Spam email messages are one of the main contributors to spreading malware over the Internet. According to Symantec's calculations, the Rustock botnet has now been found to be responsible for up to 40% of all of the world's spam. The network of computers infected with Rustock are controlled by botnet controllers that collectively send about 46 billion spam emails each day.
The Rustock botnet is known as a computer Trojan horse infection that gains control over an infected system. The IP addresses of many of these infected computers are included on a IP blacklist, which is how security researchers are able to trace some of their activities. Once a system is infected with Rustock, it may be unable to perform certain normal functions and later controlled by a remote source to carry out illegal functions.
Rustock botnet, at one time, was able to send spam messages using a TLS (Transport Layer Security), which is a type of encryption protocol used to send secure email messages, to avoid detection or inspection by network equipment. Usually, network systems have filters in addition to software that will detect and block emails identified as spam. Rustock was able to virtually bypass these filters which may have been a contributing factor to why it is responsible for about 40% of the world's spam messages.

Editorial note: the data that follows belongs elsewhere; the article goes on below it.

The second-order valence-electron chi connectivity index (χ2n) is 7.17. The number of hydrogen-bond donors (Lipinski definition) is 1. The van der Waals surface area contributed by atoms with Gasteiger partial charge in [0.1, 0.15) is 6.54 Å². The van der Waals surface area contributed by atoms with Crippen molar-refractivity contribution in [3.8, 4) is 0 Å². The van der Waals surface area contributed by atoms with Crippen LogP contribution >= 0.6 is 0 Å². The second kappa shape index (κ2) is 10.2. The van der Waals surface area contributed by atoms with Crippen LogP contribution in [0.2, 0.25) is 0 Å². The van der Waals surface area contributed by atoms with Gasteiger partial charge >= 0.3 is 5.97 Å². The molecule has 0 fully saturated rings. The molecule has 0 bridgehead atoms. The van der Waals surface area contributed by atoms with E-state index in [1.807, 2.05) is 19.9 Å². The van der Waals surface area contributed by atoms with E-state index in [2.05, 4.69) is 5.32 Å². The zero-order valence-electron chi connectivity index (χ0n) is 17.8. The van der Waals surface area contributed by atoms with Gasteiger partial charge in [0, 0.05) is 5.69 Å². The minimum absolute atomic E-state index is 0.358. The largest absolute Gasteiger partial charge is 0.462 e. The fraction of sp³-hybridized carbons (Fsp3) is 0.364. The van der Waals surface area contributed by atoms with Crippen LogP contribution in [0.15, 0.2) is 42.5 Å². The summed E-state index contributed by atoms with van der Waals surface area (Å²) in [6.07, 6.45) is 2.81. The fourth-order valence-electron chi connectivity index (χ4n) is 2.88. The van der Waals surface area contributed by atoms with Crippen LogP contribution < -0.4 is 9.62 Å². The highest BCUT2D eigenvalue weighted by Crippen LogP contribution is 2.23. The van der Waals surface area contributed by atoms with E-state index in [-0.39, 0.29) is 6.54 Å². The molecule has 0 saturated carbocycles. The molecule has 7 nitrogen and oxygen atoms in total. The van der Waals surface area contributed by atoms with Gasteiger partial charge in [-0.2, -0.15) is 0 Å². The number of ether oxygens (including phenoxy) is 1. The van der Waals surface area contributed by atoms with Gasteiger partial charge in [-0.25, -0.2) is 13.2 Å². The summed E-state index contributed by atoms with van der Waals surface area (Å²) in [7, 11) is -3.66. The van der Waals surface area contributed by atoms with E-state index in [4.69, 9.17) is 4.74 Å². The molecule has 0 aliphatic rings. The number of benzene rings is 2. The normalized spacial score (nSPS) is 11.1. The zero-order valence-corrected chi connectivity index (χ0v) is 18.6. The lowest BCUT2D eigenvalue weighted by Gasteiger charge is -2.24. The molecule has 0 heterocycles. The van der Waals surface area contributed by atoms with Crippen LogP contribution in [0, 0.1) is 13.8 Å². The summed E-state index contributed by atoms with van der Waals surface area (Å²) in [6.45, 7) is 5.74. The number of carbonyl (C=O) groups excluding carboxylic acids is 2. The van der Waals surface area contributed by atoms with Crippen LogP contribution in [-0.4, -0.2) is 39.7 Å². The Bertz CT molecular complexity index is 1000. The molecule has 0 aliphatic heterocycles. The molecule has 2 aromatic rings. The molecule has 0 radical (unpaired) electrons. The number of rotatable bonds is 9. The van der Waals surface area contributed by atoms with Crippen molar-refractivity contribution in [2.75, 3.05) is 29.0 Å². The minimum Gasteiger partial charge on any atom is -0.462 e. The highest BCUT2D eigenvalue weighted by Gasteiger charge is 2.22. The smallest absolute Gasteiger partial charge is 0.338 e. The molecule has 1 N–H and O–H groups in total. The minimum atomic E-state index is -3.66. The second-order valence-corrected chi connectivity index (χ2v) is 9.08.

Currently, it has been estimated by security analysts that about 1.3 million computers are infected with Rustock. The botnet is still very potent through its ability to increase the volume of spam sent out from mostly infected computers located in North America and Western Europe. Several months ago, the number or Rustock infected systems were over 2.5 million. The recent decline in Rustock infected computers may be due to the people controlling the compromised computers are loosing connection or those infected systems' antivirus applications may have detected the infections.
Rustock remains to be a major contributor to spam messages as it still controls many infected systems around the world. At one time, Rustock was almost put to an end when the ISP McColo was cut off from the Internet in late 2008 because they hosted command-and-control severs for many different botnets including Rustock.
Considering how the Rustock botnet is responsible for such a large portion of spam, do you believe other botnets such as those listed on our Top 10 Botnet Threats in the U.S. list are responsible for how the majority of malware is still spread over the Internet today?